A two-day conference at the George Watts Hill Alumni Center over the weekend examined the role of the First Amendment in creating an informed society and ensuring the needs of democracy.
The event, hosted by the UNC Center for Media Law and Policy, along with the First Amendment Law Review and the Center for Information, Technology, and Public Life, featured a variety of speakers who work in media.
At the beginning of the symposium, Susan King, dean of the UNC Hussman School of Journalism and Media, said people have seen newspapers, particularly in local areas, diminishing — which she called a crisis for democracy.
“We don’t just want to document the end,” King said. “What is the sustainability model for written news in our communities that will keep democracy strong?”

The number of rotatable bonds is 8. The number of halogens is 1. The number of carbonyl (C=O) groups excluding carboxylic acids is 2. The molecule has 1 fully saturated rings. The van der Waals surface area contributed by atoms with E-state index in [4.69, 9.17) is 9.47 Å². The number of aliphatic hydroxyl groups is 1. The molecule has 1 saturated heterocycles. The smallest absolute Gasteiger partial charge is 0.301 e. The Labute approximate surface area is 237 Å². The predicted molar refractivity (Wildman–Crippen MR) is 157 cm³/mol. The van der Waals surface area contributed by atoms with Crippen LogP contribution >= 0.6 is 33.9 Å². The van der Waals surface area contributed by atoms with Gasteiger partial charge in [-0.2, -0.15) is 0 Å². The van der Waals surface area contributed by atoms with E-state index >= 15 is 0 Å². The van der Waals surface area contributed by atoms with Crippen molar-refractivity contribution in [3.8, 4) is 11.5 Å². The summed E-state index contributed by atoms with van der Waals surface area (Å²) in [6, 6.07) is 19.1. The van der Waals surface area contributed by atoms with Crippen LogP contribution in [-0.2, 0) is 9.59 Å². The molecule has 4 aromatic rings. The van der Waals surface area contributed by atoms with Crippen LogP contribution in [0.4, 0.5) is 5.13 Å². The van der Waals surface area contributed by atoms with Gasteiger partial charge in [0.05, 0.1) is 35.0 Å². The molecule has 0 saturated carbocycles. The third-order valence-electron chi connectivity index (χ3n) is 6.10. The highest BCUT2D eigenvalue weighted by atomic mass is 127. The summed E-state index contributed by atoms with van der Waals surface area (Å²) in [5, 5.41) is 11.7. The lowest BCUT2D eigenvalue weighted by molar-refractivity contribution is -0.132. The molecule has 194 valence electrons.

David Ardia, faculty co-director of the UNC Center for Media Law and Policy and an associate professor of law, said people can’t just sit back and expect the information that they need to be available to them.
He said the last few years have shown people that the primary source of information about the world, government and communities is produced by journalists who are struggling.
Social media and other forms of sharing digital information have increased, Ardia said, but the same high-quality information is becoming harder to find.
“These are issues that are very difficult,” Ardia said. “There needs to be a multi-disciplinary conversation, because the challenges we face are multi-disciplinary.”
The conference brought together a variety of scholars and media professionals.